I spent the week proctoring tests, which is always interesting. Ours is an “open” university, there are no admission requirements, so our students tend to be those whose earlier education did not provide them with the foundation necessary to ace the entrance exams for the more prestigious schools. Ram is a giant institution, we have over 850,000 students all together, all over Thailand, we award something like 45,000 degrees every year. At our school, anyone who fails the final the first time around gets a second try, and there’s no requirement to actually attend classes. Almost all of our students work jobs along with school, so we try to be accommodating. Most of our students sign up for about ten classes per term, many never go to class, and actually studying the assigned materials is very rare, they prefer to buy the ubiquitous outlines before the finals and hope for the best, or, more like, see what’ll happen.
Interesting things happen on the day of the test. Many just don’t show up, and there’s no penalty for that either. There’s no “Incomplete-F,” a result that will be familiar to American readers. It doesn’t go on the transcript at all. An easy subject may get a good turnout, let’s say twenty-six out of thirty-four; the harder subjects may get very few, fewer than ten out of thirty-four is common. Of those who do show up, some are completely unprepared.
Some tests are handed in very quickly. On a multiple choice test, some will take the “Hail Mary” approach, filling in the answers at random. On an essay type test, there are three popular shortcut hand-ins:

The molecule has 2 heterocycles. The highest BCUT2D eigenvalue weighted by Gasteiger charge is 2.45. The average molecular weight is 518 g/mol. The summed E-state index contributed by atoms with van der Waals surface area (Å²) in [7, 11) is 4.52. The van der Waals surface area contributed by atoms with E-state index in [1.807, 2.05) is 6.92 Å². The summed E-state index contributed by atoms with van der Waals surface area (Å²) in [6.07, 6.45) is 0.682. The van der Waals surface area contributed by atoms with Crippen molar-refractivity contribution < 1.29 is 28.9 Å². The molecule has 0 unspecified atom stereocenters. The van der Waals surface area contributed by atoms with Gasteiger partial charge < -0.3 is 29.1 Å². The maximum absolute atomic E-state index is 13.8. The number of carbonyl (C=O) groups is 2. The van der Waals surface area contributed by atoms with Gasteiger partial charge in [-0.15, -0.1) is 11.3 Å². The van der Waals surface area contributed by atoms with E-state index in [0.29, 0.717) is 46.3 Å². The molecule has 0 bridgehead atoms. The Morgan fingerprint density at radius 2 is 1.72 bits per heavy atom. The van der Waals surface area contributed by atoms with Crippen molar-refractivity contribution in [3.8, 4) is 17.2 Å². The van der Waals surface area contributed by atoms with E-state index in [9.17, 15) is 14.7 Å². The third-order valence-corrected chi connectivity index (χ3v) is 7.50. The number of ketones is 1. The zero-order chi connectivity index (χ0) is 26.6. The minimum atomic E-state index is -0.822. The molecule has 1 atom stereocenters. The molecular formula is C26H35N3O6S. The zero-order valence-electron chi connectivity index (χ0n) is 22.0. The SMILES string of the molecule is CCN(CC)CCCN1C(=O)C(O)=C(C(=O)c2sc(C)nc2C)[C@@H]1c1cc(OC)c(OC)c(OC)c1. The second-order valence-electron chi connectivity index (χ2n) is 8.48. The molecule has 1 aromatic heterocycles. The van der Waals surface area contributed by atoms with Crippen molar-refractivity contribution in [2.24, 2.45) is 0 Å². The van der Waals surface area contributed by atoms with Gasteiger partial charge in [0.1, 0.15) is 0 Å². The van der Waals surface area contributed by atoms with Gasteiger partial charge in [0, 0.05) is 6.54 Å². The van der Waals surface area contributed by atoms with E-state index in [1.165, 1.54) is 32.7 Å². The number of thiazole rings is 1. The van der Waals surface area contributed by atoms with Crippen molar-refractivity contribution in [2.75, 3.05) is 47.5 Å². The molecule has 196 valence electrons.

1. Blank book;
2. Blank with an explanation. “Not doing this test” is popular. Some apologize, “Sorry professor, the test is too hard;”
3. Brief, hopeless gestures at the questions, or only some of them.
Please don’t think that I am being critical, no way! Ours is a very good university, and we’re helping these students. They get a good education, and the degree has value. In my subject, Law, it is particularly good, most of the prosecutors and judges in Thailand are our graduates. We teach Law in twenty-seven provinces. I approve of Ram’s academic policies in every respect. And I admire our students greatly. They come predominantly from a background where no one has really cared about them, or tried to help them, perhaps no one has really tried to teach them anything. They went with the flow in their youth, either in country-side schools where it was all-recess-all-the-time, or in Bangkok schools that were poor and rough. They are young men and women who want to have a better life. They woke up at some point and realized that they needed higher education to escape from a life of dead-end underemployment. So they came to my university, the “open” university, and God bless them, they are in my heart and I wish them the very best of luck.
Teaching them, even proctoring their tests, is endlessly fascinating, and I am grateful for the opportunity.